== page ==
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April showers gone mad
The effects of the wettest April on record across the United Kingdom
Last Modified: 01 May 2012 09:27
A van slowly drives through floodwaters near Lacock, Wiltshire [Getty]

It may be the month for showers, but this April has seen so many heavy downpours that across the U.K. it has been confirmed as the wettest on record.

The Met Office confirmed that this April’s rainfall was higher than at any time since 1910, the start of reliable weather records.

The total of 122mm is almost double the April average (70mm) and it beat the previous high of 120mm set back in 2000.
Southern, southwestern and eastern parts of the country seem to have been hardest hit with Liscombe on Exmoor recording 274mm, more than three times the average.

At the other end of the scale, the west of Scotland escaped relatively lightly, with Prestwick in Ayrshire recording just 39mm.

The torrential rain of April contrasts with the exceptionally dry weather of the previous months. March was the 5th driest on record with an average of just 36mm of rainfall across the country.

Along with the rain, many places saw depressed temperatures with April turning out cooler than March. Nowhere in the U.K. reached 20C at any stage, whereas in March this figure was achieved on numerous occasions.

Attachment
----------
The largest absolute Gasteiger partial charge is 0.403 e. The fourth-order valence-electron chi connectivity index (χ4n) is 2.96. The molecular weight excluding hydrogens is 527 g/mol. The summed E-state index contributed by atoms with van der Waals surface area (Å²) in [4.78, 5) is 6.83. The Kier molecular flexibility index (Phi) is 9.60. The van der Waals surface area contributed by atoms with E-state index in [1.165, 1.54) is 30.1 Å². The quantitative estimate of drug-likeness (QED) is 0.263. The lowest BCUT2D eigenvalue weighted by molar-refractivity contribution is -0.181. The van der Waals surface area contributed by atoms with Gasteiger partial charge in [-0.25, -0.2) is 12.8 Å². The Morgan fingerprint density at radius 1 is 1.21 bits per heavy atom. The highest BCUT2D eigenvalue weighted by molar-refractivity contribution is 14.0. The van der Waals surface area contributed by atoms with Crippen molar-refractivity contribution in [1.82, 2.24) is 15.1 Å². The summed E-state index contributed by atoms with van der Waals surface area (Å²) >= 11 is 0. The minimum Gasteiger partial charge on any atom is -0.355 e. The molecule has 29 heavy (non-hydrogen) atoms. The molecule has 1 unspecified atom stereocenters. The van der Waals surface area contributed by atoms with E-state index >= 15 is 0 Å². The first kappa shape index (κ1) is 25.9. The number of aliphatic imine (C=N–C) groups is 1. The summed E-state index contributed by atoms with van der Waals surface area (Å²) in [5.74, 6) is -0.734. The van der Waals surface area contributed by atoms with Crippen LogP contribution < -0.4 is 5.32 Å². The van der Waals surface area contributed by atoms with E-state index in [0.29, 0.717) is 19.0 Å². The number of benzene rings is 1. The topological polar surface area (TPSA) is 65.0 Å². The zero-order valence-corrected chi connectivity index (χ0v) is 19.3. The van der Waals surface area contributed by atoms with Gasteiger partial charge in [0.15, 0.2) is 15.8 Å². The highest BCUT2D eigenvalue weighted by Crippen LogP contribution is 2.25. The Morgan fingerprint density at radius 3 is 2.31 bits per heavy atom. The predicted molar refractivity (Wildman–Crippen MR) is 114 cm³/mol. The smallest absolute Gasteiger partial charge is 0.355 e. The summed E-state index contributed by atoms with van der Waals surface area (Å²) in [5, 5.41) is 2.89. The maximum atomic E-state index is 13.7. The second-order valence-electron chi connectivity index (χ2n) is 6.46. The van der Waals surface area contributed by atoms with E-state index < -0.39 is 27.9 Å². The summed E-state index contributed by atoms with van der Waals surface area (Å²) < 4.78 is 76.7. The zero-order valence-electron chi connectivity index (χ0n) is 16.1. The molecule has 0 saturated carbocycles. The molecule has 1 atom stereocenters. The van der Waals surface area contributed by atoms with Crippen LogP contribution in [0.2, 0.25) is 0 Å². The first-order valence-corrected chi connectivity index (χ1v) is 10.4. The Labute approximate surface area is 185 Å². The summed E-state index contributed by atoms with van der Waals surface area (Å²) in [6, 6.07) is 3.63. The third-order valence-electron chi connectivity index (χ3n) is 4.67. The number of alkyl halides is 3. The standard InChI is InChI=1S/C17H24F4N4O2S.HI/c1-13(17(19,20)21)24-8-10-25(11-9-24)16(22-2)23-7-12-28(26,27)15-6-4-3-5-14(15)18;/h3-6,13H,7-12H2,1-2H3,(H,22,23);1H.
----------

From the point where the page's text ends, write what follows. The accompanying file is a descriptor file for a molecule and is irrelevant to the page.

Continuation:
Heavy rain began the day after the declaration of drought across much of England and the imposition of a hosepipe ban. In a remarkable turnaround, the Environment Agency now has 36 flood warnings in force, mainly in southern, central and eastern England and Wales.

The first casualty of the flooding came when a man drowned near Newbury, Berkshire after the car he was driving became stuck whilst fording a stream. Whilst his female passenger managed to escape, the man died after the vehicle was submerged under 1.5 metres of fast-flowing water.

The county of Gloucestershire seems to have been particularly badly affected. The annual Badminton Horse Trials have had to be cancelled – for the first time in more than 30 years.

The town of Tewkewsbury is all but surrounded by water after the nearby River Severn overflowed. For residents, it has brought back memories of the last major flood, that of 1997.

Although the forecast is for drier weather over the next few days, river levels respond more slowly and the situation could get worse before it gets better. Much to the amusement of some sections of the press and groups of M.P.s, there is no prospect of the hosepipe ban being lifted anytime soon.

Source:
Al Jazeera
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